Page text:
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We read with interest the article by Qureshi and colleagues describing thoracic ultrasound (TUS) characteristics for the detection of malignant pleural effusions.1 This relatively simple bedside technique has been routinely performed by the respiratory physicians in our department in a busy general hospital for the last 4 years, resulting in a gradual reduction in the number of radiology departmental procedures from 63 to 17 per annum.
A recent audit of our activity showed that over a period of 18 months, 102 bedside TUS procedures were performed (table 1). The main indications for TUS included confirmation of the presence of a small pleural effusion, and guidance for pleural procedures. In 71 cases TUS confirmed the radiological findings, with discordant findings in the remaining 31 cases. The TUS findings were crucial in 30 cases, showing either an absent or a very small pleural effusion, not suitable for an invasive pleural procedure. In a further 10 patients TUS facilitated case monitoring. TUS provided guidance in all cases requiring a pleural procedure; 48 and 8 for chest drain insertion and needle aspiration, respectively. None of the subsequent procedures had any associated complications.
Use of TUS decreases the complications associated with pleural procedures,2 which may result in serious harm or even death.3 Recent British Thoracic Society advice on chest drain insertion has advocated the use of ultrasound image guidance.4 Our experience confirms that TUS can be employed by respiratory physicians both as a diagnostic aid and for guiding procedures, and not just in major centres. Cost benefits also accrue from a decrease in the number of scans performed in the radiology department, and in the time involved in waiting for them. Therefore, we would support increased use of this technique by respiratory physicians, after appropriate training, for which guidance already exists.5 The recognition of the characteristics of malignant pleural effusion as described by Qureshi and colleagues may, however, require a higher level of expertise in the interpretation of TUS findings, as well as the use of high frequency ultrasound probes.2 This may have training implications for respiratory physicians if we wish to maximise the potential benefits of TUS in diagnosing malignant pleural effusions, rather than limit the technique to the support of diagnosis of pleural effusions and safer invasive procedures.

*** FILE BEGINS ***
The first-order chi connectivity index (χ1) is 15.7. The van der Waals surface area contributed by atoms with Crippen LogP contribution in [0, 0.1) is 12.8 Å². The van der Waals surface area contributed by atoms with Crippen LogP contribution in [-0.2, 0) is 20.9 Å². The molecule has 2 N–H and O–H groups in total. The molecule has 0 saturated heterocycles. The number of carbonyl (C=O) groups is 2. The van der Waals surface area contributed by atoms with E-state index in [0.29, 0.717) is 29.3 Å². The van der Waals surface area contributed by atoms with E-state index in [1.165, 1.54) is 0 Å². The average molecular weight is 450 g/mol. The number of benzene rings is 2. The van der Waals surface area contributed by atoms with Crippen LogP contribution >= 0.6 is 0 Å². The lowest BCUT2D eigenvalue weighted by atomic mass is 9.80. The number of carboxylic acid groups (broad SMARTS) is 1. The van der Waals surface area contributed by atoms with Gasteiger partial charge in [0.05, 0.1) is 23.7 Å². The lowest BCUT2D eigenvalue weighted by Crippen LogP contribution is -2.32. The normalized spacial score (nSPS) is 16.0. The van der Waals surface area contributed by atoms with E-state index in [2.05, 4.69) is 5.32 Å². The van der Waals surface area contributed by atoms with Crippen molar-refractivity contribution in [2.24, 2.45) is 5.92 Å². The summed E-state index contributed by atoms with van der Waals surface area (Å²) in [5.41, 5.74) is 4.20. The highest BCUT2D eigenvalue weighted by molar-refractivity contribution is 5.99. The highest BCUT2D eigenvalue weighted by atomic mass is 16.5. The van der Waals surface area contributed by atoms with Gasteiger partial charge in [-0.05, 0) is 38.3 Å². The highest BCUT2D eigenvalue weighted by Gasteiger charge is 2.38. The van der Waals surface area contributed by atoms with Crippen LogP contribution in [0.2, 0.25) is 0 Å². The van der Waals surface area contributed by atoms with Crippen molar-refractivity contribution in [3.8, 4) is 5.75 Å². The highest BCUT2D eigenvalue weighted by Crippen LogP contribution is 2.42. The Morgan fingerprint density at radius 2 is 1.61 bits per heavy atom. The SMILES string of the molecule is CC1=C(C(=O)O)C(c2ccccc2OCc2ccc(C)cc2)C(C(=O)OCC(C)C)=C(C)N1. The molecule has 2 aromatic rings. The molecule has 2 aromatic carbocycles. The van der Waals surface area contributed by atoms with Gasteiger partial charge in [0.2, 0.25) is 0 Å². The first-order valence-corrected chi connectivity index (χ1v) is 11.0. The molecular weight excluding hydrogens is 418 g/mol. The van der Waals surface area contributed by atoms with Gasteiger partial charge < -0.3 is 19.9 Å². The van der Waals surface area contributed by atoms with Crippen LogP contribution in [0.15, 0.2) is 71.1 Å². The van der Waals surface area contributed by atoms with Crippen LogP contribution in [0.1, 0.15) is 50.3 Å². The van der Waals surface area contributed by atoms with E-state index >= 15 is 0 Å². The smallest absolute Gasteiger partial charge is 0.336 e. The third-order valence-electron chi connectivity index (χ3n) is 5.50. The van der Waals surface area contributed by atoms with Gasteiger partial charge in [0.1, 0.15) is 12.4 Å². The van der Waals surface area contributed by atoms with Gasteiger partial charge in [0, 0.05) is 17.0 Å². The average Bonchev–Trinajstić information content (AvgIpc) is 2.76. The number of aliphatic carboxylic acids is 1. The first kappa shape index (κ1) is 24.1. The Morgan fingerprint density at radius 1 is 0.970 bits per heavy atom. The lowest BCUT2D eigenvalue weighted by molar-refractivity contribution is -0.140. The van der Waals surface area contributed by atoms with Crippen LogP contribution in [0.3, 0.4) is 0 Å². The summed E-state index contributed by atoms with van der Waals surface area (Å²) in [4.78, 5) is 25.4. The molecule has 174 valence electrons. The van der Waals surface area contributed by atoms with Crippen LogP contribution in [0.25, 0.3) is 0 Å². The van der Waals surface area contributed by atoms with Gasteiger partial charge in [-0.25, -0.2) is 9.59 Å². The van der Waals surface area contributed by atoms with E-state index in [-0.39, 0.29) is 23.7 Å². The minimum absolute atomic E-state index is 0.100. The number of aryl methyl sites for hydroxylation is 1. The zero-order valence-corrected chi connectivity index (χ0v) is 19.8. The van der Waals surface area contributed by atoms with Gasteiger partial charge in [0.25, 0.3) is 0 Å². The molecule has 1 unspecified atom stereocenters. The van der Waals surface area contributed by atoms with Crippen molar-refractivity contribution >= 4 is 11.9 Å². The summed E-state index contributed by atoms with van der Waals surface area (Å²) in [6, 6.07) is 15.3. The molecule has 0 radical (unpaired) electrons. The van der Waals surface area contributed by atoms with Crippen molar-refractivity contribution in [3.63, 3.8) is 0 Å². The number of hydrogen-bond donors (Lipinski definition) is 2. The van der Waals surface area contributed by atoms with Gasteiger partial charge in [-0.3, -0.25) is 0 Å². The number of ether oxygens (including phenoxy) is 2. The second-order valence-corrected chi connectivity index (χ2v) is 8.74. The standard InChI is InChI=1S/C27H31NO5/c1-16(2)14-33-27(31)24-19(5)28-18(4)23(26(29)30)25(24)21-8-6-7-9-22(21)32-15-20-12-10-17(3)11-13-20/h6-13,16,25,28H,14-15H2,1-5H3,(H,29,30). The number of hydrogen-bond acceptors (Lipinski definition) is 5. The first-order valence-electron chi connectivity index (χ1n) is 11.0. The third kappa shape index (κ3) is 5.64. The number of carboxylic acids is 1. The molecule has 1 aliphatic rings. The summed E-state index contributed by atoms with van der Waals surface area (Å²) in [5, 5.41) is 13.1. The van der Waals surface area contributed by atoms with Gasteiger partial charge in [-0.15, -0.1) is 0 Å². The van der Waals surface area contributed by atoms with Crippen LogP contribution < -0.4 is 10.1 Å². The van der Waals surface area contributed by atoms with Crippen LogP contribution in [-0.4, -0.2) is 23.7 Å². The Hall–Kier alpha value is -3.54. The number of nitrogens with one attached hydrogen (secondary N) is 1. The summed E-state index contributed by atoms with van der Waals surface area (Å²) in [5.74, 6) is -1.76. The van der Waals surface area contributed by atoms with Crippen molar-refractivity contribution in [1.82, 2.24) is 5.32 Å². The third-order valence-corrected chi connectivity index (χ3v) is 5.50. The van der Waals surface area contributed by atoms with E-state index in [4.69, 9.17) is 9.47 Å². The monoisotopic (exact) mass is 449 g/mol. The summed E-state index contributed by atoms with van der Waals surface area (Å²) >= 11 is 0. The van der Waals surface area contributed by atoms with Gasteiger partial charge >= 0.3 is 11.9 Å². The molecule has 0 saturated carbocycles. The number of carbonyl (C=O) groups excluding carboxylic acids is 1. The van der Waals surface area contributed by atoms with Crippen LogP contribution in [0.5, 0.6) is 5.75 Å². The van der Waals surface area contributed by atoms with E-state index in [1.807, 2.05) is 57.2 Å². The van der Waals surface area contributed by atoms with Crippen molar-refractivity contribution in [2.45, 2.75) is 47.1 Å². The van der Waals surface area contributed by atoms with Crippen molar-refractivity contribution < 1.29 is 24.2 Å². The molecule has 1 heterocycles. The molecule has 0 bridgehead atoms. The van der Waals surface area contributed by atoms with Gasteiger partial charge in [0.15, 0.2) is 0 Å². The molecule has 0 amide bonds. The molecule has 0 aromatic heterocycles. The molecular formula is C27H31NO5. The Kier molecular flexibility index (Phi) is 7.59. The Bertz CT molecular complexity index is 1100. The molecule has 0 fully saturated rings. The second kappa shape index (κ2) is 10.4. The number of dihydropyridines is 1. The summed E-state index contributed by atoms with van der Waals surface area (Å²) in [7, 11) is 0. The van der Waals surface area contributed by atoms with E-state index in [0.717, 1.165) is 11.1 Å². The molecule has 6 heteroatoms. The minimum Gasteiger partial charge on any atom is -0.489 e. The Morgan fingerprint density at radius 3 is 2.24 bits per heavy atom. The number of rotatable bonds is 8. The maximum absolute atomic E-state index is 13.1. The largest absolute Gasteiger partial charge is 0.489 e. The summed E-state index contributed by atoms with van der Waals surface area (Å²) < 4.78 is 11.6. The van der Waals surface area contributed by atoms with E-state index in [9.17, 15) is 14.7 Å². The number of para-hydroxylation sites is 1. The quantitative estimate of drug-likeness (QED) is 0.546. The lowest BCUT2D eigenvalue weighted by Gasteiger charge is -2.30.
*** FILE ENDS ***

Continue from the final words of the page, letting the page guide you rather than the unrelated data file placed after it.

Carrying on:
Competing interests None.
Provenance and Peer review Not commissioned; not externally peer reviewed.
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